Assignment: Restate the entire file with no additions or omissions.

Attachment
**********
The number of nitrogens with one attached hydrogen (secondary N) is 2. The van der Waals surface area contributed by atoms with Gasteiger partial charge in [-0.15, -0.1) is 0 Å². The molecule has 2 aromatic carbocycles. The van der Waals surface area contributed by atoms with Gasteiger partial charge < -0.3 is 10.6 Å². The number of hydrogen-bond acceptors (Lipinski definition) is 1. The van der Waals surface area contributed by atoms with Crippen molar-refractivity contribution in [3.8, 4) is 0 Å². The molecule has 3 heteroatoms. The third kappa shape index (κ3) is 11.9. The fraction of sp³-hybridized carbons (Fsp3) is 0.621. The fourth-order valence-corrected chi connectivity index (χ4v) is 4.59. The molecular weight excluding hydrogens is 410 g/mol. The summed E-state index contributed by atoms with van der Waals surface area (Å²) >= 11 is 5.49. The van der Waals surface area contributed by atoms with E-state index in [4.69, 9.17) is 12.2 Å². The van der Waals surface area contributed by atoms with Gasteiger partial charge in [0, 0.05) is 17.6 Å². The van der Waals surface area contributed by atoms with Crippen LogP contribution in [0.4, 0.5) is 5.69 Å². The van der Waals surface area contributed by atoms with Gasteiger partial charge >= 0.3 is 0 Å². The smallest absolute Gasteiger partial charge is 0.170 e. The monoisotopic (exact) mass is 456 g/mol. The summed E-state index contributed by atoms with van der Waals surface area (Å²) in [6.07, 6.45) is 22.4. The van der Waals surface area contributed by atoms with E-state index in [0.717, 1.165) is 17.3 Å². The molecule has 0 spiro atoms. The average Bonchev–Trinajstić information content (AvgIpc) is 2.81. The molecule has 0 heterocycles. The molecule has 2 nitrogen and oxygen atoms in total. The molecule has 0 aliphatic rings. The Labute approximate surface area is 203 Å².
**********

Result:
The number of nitrogens with one attached hydrogen (secondary N) is 2. The van der Waals surface area contributed by atoms with Gasteiger partial charge in [-0.15, -0.1) is 0 Å². The molecule has 2 aromatic carbocycles. The van der Waals surface area contributed by atoms with Gasteiger partial charge < -0.3 is 10.6 Å². The number of hydrogen-bond acceptors (Lipinski definition) is 1. The van der Waals surface area contributed by atoms with Crippen molar-refractivity contribution in [3.8, 4) is 0 Å². The molecule has 3 heteroatoms. The third kappa shape index (κ3) is 11.9. The fraction of sp³-hybridized carbons (Fsp3) is 0.621. The fourth-order valence-corrected chi connectivity index (χ4v) is 4.59. The molecular weight excluding hydrogens is 410 g/mol. The summed E-state index contributed by atoms with van der Waals surface area (Å²) >= 11 is 5.49. The van der Waals surface area contributed by atoms with E-state index in [4.69, 9.17) is 12.2 Å². The van der Waals surface area contributed by atoms with Gasteiger partial charge in [0, 0.05) is 17.6 Å². The van der Waals surface area contributed by atoms with Crippen LogP contribution in [0.4, 0.5) is 5.69 Å². The van der Waals surface area contributed by atoms with Gasteiger partial charge >= 0.3 is 0 Å². The smallest absolute Gasteiger partial charge is 0.170 e. The monoisotopic (exact) mass is 456 g/mol. The summed E-state index contributed by atoms with van der Waals surface area (Å²) in [6.07, 6.45) is 22.4. The van der Waals surface area contributed by atoms with E-state index in [0.717, 1.165) is 17.3 Å². The molecule has 0 spiro atoms. The average Bonchev–Trinajstić information content (AvgIpc) is 2.81. The molecule has 0 heterocycles. The molecule has 2 nitrogen and oxygen atoms in total. The molecule has 0 aliphatic rings. The Labute approximate surface area is 203 Å².